Walking All Over Rome
The Mysteries of Pompeii

La Dolce Vita

With one more full day and one night left in our Roman stay, we had a simpler agenda for the day, plus we'd have to spend some time that evening packing.  The morning began with another walk across the Tiber toward the Vatican, this time to visit St. Peter's basilica.


In 94 I visited the basilica three times -- the first day when our tour guide took us on a quick city tour, the next day for mass led by Pope John Paul II, and the third when our group returned for a slower-paced visit.

Despite this being my fourth time to enter the room, I gasped and grabbed for my pearls, dazzled by its scope and elegant beauty.  Unlike so many churches decorated in the Baroque and thus gaudy, St. Peter's feels restrained, light, and airy.  Some of this is because of sheer size.  The pieces that might appear gaudy in smaller spaces, work in here.  The restrained use of colour, which allows the gold elements to reflect the natural light, was a smart choice. 


Though Michael's reaction was not as strong as mine, he too was taken with the building and went about taking many photos.  I enjoyed our conversations as we discussed various elements.

My dear friend Rob Howard is a great admirer of John XXIII's, who now beatified rests in the basilica.  So, I took some pictures beside his tomb for Rob's sake.  John is in the same side chapel with Pius X whose body is visible through a glass coffin.  That intrigued me in 94, but did nothing for me now.  It was odd watching all the people gather around Pius and take pictures, while ignoring the far more important John XXIII.  Some looked oddly at us as we were taking our pictures with him.


During the trip planning Michael had worried about how we were going to see the Royal Wedding.  Fortunately, the night before, while passing an Irish pub in our neighborhood, we had seen their notice that they would be showing the wedding beginning at 10.  We arrived shortly after 11, which was perfect timing, as the wedding party was just then beginning to drive over to the Abbey.  Our waiter remarked, "When in Rome, go to an Irish pub and watch the British Royal Wedding." 


The pub was filled mostly with Brits and a few Americans, and fortunately the wedding coincided with the lunch hour.  It was also fun watching other passers-by on the street stop and watch from the window every now and then. 

We really liked the wedding quite a bit.  The trees in the Abbey were a nice touch, and I thought that the Bishop of London delivered an excellent sermon.  I have since copied and saved it for myself, as I intend to steal some of his lines for use in my wedding services.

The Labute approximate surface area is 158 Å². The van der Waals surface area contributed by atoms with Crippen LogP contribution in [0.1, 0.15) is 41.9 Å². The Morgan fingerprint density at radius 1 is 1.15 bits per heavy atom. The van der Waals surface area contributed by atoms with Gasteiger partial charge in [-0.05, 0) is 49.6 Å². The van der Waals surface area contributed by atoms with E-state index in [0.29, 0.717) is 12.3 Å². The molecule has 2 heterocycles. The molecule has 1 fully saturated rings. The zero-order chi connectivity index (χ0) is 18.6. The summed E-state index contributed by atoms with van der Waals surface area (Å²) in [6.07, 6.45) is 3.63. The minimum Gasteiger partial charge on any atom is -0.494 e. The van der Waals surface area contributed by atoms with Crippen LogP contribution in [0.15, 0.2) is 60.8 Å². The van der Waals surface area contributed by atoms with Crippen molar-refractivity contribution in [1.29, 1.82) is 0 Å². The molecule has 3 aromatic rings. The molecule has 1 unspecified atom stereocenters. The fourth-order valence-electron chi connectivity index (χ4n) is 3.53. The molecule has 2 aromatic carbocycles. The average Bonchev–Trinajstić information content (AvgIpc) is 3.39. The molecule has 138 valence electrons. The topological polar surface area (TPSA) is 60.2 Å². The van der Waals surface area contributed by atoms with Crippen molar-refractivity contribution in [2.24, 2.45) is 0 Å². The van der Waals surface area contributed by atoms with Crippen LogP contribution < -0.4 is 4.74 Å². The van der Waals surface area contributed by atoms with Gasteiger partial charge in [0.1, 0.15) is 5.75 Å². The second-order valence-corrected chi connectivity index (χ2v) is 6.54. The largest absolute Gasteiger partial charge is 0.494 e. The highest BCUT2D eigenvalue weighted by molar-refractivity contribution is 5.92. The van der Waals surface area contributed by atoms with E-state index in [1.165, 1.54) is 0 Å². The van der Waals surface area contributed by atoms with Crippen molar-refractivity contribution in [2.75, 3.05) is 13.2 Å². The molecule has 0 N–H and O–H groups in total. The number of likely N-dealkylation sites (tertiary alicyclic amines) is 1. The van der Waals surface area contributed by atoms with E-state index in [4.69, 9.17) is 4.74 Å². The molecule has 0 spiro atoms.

From lunch, we strolled up to the Tiber and along it, past the tomb of Augustus to the Piazza del Popolo and then up into the Borghese Gardens.  We spent the afternoon idling away the hours in the gardens, including seeing more spectacular pines of Rome.  Circling the pond, we saw a family canoeing who had also been at the Irish pub watching the wedding.  We hailed one another. 

This became a minor theme for a few days on the trip, seeing people multiple times, despite being in large cities.  The funniest was a beautiful young Australian couple whom we saw a total of four different times -- waiting in line to get into the Vatican Museum, later that afternoon still in the Museum as we were leaving, later that night as we were out walking we passed them having dinner outside at a restaurant, and then two days later they were seated two rows away from us on the train to Naples.  Throughout the rest of the trip, we kept expecting them to appear again, but they did not.  We never spoke to them.


The visit to the gardens was restful, until I made a mad dash for a restroom, and couldn't find one and sent us in a wild goose chase that would have been shortened by simply heading back to where we had last seen one.  Michael handled this with great aplomb, but clearly I can at times be a frustrating traveling companion.

As 5:00 rolled around and time for the evening passegiata, we were ideally placed back in the Piazza del Popolo to take the "la dolce vita" stroll down the Via del Corso and entertain ourselves with our first serious shopping of the trip.  We bought scarves, a tie, cologne, and undies, and really enjoyed some of the Roman department stores and new brands we encountered.


In 94 I had found the Romans to be impeccably well-dressed, and though styles are not as formal as they were seventeen years ago, there is a very strong fashion sense in Rome (Florence we found to be very casual in dress).  Fortunately there are reasonably priced, fashionable clothes, which explains how everyone can be so well dressed.  The standard look for young men is tight jeans, very well tailored suits with the jacket that is cut shorter than the standard, traditional length, aviator sun glasses, scarves, and prominent hair.  The current American fashion trend of hats does not seem to exist in Italy, and I think it is because they like showing off their hair.  Michael and I both didn't feel fashionable or in-shape compared to the Italians.

We concluded the evening with dinner back at the restaurant we had enjoyed our first night in Rome.  It was just around the corner from our B&B.  I had steak.  Then we headed back to our hotel room, packed, and collapsed exhausted.  The next day we must leave early and make the quick transition back to the train station for our train to Naples.

Oh, and here is one more shot of the stunning pines of Rome, this time in the Borghese Gardens:



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